MIOSHA To Stress Compliance Of Federal COVID Workplace Vaccination Rules
November 9, 2021
Gov. Gretchen Whitmer’s administration is required to enforce new federal rules requiring employers with 100 or more employees require COVID-19 vaccinations for their employees, but state officials will not be pushing any additional requirements beyond the federal rule. The Michigan Occupational Safety and Health Administration (MIOSHA) has 30 days to make sure the state is complying with the federal rule that was crafted with the goal of shielding workers from falling ill from the virus and stunting its spread.
The Whitmer administration is encouraging Michiganders to get vaccinated as a way to keep people safe and keep the economy strong, but is not pushing its own rules or mandates at this time, according to Whitmer Press Secretary Bobby Leddy.
The statement comes as the U.S. Occupational Safety and Health Administration (OSHA) advanced its rule impacting 84 million employees nationwide. Also coming from Washington D.C. is a rule that all health care workers employed at facilities that accept Medicaid or Medicare patients must be vaccinated.
Finally, any federal contractor must have its workers fully vaccinated by Jan. 4.
Federal officials believe OHSA has broad authority to issue and enforce health and safety standards to protect workers in staying safe and healthy on the job — like precautions against bloodborne diseases, excessive noise and falls from dangerous heights.
A standard maximum fine for noncompliance is $14,000 per incident, but federal officials are stressing that the goal is to push compliance and get more vaccinations, not to punish anyone.
“American employers have an opportunity to save lives, strengthen our economy, and accelerate the end of this pandemic. It’s time for all employers to step up and do their part,” reads an opinion article U.S. Labor Secretary Marty Walsh and COVID-19 Response Coordinator Jeff Zients wrote in The U.S. Today.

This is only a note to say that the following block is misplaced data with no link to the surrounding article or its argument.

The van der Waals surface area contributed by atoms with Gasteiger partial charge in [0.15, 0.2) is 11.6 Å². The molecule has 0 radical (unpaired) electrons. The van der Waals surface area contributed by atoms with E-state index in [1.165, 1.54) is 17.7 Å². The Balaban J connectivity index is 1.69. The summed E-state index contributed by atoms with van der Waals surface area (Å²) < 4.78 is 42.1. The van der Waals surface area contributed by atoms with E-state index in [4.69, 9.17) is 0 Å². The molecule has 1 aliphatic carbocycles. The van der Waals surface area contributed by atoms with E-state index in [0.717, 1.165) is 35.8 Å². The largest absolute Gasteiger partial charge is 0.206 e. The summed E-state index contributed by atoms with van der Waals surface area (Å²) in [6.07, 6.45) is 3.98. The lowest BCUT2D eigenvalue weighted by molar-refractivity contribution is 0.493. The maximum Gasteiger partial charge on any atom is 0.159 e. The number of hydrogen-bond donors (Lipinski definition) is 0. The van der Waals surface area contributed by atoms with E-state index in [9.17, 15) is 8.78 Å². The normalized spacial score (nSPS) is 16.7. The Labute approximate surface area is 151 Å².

A coalition of some 22 business groups, including the Michigan Chamber of Commerce, the Michigan Retailers Association and the Associated Builders and Contractors strongly objected to Friday’s rules, but urged MIOSHA inspectors to implement the new rules fairly and consistently.
Michigan Chamber President and CEO Rich Studley said the Biden administration has “made a serious mistake” by not allowing workers to have input into the crafting of the 490 pages of rules. The coalition supports more vaccinations as a sensible goal, but not through a “massive, complex and top-down mandate that bypassed the traditional rulemaking process.”
“After a process shrouded in secrecy, job providers already in a labor shortage entering the busy holiday season are left to wade through hundreds of pages of regulations and figure out how they will comply under the threat of steep financial penalties,” Studley said.
On the political end of things, the Republican Governors Association (RGA) issued a press release emphasizing the $136,532 penalty a company could face for willfully violating the new rules.
“Despite shutting down Michigan’s economy multiple times, causing countless businesses to permanently shutter, it appears Gretchen Whitmer’s war on small business is just getting started,” said RGA spokesperson Chris Gustafson. “By adopting Joe Biden’s federal vaccine overreach, Whitmer is all but ensuring Michigan’s lackluster economic recovery will only get worse.”
Republican Attorney General candidate Tom Leonard called on Attorney General Dana Nessel to “stand with Michigan businesses and oppose” the federal rules.
A legal challenge against the rules is expected and Leonard said Nessel should stand with those attorneys general who are interested in fighting them.